“Let’s say they find a guy with a joint,” said Joshua Chanin, a San Diego State University professor of public affairs who studies policing strategies. “He’s breaking the law. But it’s a matter of whether you’re concerned with that, or other things.”
That’s where prevention comes in, as far as Myers is concerned.
He trusts the data, and the data says the Lemon Grove station is a hotspot of criminal activity.
An armed police presence in a public place is bound to have an effect on that community, particularly when the data consistently points operations to certain low-income neighborhoods, like Lemon Grove.
Myers said he’s sensitive to those concerns.
“There are those who might feel this is an infringement on their rights,” he said. “And I totally get that, and I think we continue to have a conversation about why they feel that way. I mean, if you paid your fare, if you’re not doing anything criminal in nature, the conversation with us is going to be very short.”
People from the neighborhood often thank him for being there during operations, Myers said.
Lavondren Price, a 21-year-old who lives near the 62nd Street station, wasn’t one of them. Price works at the Food 4 Less near the Euclid Avenue station and often visits friends at the nearby Lemon Grove station. He doesn’t have a car, so he rides the trolley a lot.
In November 2013, he was on the trolley without having paid a fare when it pulled into Lemon Grove and a swarm of officers boarded the train.
Price had his headphones on and walked past an officer who said he’d ignored a request to show his fare.
He wasn’t just given a ticket for fare violation. He was cuffed and
sat on the curb with five other people, asked if he was on probation, if he’d ever been convicted of a crime, where he was going.
“I could look to my left and see everyone in cuffs was a black male and under 21,” he said. “I said, ‘You all are targeting someone out here.’ I have no kind of record.”
Forty minutes later, he said, he was given his citation and sent on his way. But he says that sort of presence is common around the stations, and he often sees young people asked about their criminal history, or if they’re in a gang.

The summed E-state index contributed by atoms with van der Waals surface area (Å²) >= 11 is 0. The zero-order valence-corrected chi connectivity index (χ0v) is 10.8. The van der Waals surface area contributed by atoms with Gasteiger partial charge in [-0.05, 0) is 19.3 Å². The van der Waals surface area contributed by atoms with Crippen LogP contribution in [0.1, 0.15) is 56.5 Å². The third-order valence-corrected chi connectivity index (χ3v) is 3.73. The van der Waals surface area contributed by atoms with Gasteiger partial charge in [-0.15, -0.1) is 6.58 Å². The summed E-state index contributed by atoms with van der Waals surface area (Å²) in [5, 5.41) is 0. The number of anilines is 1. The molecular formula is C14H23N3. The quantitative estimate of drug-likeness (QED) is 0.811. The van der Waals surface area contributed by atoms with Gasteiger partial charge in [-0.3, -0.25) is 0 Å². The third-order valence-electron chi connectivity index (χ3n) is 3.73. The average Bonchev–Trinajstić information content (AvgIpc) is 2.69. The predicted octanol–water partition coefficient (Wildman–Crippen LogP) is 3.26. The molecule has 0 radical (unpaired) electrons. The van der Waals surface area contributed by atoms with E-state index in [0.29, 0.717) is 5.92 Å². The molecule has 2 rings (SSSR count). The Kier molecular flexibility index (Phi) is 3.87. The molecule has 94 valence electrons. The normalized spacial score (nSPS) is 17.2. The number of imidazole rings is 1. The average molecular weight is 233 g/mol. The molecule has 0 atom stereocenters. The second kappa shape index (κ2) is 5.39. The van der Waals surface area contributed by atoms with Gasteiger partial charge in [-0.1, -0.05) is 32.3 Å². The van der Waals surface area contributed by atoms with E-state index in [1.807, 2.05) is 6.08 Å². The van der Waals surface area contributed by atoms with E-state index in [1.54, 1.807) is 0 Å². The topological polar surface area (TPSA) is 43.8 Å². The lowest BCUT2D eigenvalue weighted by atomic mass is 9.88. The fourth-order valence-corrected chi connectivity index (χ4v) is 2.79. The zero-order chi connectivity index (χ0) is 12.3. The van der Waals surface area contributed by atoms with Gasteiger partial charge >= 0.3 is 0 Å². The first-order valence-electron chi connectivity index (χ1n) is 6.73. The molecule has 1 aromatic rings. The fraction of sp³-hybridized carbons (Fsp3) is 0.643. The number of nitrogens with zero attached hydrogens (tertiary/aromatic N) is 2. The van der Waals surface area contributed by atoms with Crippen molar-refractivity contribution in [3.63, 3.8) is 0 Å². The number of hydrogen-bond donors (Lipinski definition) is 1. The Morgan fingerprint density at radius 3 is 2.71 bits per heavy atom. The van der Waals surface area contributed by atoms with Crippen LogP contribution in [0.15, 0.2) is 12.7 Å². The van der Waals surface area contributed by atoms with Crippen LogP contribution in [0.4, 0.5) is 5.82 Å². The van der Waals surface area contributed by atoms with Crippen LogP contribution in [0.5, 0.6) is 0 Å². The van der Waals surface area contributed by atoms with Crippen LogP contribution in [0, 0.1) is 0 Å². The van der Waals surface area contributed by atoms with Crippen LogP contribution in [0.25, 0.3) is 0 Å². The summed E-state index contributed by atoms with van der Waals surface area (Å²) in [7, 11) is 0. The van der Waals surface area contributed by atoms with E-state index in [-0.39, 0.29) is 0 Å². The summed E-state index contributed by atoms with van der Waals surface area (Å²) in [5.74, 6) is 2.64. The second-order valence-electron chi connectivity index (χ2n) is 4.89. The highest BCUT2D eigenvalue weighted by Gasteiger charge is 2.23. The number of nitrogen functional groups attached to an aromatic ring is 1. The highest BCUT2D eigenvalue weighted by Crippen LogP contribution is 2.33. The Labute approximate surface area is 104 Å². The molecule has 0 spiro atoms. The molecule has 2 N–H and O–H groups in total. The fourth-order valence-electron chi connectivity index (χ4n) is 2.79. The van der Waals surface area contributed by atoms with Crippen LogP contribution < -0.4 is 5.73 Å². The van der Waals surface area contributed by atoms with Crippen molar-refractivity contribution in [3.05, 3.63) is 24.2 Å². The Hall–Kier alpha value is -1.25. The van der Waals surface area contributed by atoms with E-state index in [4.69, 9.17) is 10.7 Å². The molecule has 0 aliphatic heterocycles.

The local ACLU said some residents have reported being asked what gang they’re in, or where they were the previous night.
All those questions fuel a vicious cycle, Zeidman said.
Having an operation in a certain neighborhood makes future ones there more likely, since local residents’ information is fed into the database used to identify prolific offenders.
“It’s self-perpetuating,” he said. “It’s, ‘We’re going to police in areas we want to police, and now we’re going to justify it.’ Everyone is going into databases, and everyone is followed once they’re in them, and you have to ask how did they get in them in the first place and what are the criteria?”
Disproportionately, he said, they’re filled with minorities and people living in low-income areas brought up on minor offenses.
San Diego’s ACLU jumped on that concern too, saying the operation appears “race-based.”
It’s since held “know your rights” awareness campaigns at the station, informing residents when they don’t need to submit to officer questioning.
Photo by Dustin Michelson
“In July, an ACLU staff member who lives in Lemon Grove … ran head-on into what looked like a military operation that would have befitted the apprehension of a terrorist,” Christina Griffin, an ACLU organizer, said in a statement. “There were police and sheriff’s cars surrounding the Lemon Grove trolley station and what appeared to be about 70 police, sheriff and MTS officers, some in what looked like riot gear.”
Griffin said the staffer grew concerned when officers declined to stop her, and believed it was because she was a white woman.
“The qualifiers of when to ask riders if they are on parole or probation and whether this is based on race is very concerning,” Griffin said.
Myers strongly rejected the allegation.
He said that the department has held similar information-led operations in Encinitas, Poway, Santee, El Cajon, La Mesa and on the Sprinter in North County.
“The whole idea that this is race-based is outrageous and completely without basis,” he said. “We don’t control the demographics of communities where the data leads us.”
Correction: An earlier version of this story misstated the circumstances under which ex-inmates tracked by Operation Lemon Drop were released. They were released without probation or parole requirements they would have had prior to realignment.